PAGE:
PANDORA — It hearkens back to the days of slate chalkboards, ink wells and dunce caps, and for Dale Bridenbaugh, the restored Bridenbaugh School on Road 6 north of Pandora is a labor of love, the fruits of which he put on display during an open house Friday and Saturday.
“My great-grandfather settled here in a brick house up the road,” he said. “There was a need for a school here and in 1878, there was a school built here and used for 11 years. This building was built in 1889.”
Like other one-room schoolhouses, Bridenbaugh went by the wayside in 1927 with area students sent to Pandora for their educaton.
“It was used for 37 years and then it sat empty for 70 years,” Bridenbaugh said. “Then I got the idea that I wanted to fix it up.”
“He started fixing this up in his 60s when he was semiretired,” Peggy Bridenbaugh, Dale’s sister-in-law, said. “Instead of watching TV, he came to work out here.”
The school still retains its original flooring, wainscotting and much of the original ceiling. Bridenbaugh had to scour the region for desks and other furniture, going to such areas as Amish country and eastern Ohio.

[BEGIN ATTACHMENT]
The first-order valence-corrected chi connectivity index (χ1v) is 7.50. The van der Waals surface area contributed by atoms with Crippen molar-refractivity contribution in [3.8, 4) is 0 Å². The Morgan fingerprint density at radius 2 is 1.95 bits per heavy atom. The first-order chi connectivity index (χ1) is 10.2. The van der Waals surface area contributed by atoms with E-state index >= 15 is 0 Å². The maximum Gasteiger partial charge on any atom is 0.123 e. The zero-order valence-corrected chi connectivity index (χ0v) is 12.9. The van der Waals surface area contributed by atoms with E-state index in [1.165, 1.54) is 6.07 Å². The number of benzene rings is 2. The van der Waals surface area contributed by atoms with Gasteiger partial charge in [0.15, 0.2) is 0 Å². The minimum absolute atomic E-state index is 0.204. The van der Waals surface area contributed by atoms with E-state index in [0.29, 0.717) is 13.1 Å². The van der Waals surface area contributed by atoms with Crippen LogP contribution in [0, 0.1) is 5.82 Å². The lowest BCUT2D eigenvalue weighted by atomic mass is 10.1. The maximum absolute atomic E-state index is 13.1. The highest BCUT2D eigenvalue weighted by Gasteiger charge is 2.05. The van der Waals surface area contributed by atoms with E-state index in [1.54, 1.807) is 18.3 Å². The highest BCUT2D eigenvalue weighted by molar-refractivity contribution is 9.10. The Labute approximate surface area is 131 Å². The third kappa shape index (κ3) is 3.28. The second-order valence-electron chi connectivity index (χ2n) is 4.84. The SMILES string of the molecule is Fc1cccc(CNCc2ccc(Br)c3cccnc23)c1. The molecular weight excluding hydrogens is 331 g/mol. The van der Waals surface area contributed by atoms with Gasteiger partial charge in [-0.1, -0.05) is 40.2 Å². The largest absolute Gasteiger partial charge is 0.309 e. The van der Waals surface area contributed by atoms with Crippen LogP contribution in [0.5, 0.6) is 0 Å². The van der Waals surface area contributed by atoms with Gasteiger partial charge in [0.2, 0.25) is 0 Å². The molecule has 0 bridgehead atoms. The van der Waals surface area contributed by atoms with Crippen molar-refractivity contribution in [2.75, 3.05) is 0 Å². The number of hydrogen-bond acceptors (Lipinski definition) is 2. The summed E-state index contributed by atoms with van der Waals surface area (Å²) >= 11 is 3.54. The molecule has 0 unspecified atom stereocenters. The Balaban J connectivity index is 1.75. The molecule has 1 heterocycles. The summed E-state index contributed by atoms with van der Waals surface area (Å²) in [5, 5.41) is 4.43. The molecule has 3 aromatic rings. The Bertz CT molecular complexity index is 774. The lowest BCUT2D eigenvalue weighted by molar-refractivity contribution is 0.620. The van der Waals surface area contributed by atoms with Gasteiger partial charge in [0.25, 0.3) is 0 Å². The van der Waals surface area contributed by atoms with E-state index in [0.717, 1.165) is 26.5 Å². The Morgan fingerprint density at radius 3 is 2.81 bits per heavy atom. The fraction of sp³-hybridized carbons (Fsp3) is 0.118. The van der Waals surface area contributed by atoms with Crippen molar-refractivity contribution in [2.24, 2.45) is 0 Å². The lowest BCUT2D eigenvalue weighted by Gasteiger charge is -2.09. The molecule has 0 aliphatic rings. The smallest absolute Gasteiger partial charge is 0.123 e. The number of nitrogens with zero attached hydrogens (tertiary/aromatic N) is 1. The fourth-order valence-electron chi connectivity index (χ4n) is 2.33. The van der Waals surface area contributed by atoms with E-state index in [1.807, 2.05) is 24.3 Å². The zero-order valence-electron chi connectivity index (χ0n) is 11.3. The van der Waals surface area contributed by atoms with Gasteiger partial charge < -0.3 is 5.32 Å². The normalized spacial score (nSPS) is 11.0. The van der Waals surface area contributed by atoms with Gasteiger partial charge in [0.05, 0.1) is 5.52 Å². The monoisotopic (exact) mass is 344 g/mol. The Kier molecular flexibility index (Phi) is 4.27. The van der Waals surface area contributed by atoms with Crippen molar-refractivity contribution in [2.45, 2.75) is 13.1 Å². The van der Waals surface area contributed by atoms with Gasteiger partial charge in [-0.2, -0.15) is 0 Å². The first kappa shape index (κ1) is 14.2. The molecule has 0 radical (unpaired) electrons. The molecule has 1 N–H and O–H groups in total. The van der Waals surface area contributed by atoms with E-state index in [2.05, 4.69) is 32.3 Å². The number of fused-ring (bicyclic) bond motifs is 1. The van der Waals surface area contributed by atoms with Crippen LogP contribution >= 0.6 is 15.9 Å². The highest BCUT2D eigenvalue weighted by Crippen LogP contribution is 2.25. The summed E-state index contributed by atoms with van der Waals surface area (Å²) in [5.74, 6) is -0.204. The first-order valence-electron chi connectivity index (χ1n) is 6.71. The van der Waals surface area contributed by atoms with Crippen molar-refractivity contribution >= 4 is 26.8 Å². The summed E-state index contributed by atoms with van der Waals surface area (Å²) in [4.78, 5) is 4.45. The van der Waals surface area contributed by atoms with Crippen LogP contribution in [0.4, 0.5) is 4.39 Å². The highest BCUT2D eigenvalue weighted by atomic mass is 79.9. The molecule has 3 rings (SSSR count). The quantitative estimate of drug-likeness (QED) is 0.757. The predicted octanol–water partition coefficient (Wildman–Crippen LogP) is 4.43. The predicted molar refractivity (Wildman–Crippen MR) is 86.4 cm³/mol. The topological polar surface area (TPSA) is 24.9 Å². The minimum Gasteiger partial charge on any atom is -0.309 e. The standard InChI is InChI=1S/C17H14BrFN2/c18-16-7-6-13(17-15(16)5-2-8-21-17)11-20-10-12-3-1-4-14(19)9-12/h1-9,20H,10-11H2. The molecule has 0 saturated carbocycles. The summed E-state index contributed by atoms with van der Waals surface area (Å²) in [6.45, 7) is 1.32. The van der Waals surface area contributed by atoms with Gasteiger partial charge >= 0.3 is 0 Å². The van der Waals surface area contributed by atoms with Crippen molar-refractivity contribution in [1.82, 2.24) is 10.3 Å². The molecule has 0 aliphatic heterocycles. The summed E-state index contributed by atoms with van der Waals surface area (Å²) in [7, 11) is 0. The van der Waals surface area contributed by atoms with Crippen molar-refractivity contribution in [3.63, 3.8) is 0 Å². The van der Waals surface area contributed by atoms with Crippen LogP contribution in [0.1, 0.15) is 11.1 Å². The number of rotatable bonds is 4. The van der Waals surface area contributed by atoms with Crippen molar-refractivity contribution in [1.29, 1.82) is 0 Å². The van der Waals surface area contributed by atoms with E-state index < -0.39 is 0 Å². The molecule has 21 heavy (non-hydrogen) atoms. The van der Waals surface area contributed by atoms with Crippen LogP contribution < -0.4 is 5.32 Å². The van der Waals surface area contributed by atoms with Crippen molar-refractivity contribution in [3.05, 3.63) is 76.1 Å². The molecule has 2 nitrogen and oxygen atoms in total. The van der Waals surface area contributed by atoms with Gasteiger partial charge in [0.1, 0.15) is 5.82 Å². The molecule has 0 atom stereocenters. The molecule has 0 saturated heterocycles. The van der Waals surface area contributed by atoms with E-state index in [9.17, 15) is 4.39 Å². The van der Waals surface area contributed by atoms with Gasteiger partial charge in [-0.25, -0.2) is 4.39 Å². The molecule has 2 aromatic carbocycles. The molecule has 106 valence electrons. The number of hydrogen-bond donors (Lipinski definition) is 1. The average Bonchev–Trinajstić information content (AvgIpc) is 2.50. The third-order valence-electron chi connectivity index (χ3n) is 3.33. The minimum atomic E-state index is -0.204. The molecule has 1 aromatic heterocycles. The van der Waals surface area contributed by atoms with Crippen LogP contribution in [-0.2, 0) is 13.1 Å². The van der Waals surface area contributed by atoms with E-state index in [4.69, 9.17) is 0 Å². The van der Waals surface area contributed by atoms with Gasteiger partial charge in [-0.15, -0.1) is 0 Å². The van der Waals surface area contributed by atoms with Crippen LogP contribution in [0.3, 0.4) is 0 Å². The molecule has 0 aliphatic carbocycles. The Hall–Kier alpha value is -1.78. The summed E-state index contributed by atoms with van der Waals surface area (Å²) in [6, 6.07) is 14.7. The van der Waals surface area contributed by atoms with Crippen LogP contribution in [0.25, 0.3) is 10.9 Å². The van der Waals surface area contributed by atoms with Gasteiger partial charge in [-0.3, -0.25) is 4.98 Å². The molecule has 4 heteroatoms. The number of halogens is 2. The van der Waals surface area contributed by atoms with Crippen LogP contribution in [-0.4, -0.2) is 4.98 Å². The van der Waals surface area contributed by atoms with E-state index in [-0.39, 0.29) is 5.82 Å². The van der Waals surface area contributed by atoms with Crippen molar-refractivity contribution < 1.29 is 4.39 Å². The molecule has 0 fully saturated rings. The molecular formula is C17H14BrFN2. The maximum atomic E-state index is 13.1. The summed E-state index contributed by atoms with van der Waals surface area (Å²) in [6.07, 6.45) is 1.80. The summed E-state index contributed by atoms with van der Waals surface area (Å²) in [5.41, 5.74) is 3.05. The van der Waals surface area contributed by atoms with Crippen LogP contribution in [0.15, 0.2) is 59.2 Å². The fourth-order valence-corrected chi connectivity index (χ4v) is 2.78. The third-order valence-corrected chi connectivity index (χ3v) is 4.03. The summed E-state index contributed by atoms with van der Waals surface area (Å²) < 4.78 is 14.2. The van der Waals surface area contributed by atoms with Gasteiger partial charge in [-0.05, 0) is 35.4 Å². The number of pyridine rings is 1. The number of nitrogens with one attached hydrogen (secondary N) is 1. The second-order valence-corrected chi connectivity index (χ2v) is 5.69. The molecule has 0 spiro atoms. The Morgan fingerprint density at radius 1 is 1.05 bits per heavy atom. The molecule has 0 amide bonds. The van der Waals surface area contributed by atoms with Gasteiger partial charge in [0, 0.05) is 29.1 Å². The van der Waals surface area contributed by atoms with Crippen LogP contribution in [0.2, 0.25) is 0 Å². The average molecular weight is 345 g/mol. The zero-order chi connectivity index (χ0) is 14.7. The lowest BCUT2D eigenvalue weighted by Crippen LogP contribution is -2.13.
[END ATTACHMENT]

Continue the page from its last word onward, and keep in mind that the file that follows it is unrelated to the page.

“The holes were still in the floor where the desks were bolted in,” Daryl Bridenbaugh, Dale ’s brother, said. “We just put the screws right in the same holes when we put in the desks.”
The school was reopened in 1997 and is now on the national register of historic places, the only structure in Riley Township with that distinction. It now houses a working organ, several desks, a wood stove, several period schoolbooks and even that infamous dunce cap.
All of that was nearly lost in early 2013 when a fire nearly destroyed the building.
“Someone was on their way to work at 5:30 in the morning and saw smoke coming from out the windows,” Peggy Bridenbaugh said. “The firefighters that came out worked so hard to save everything. They were even feeling around in the dark and smoke, grabbing books and other items and bringing them out.”
With the school now repaired and back to normal, the Bridenbaughs are hoping to attract more visitors to their piece of history.
“We typically host a lot of school groups and other people,” Dale Bridenbaugh said. “We’re hoping to see more of them out here.”
To view the schoolhouse, contact Dale Bridenbaugh at 419-384-3374 or Daryl Bridenbaugh at 419-384-3371. Donations to cover electricity costs are welcome.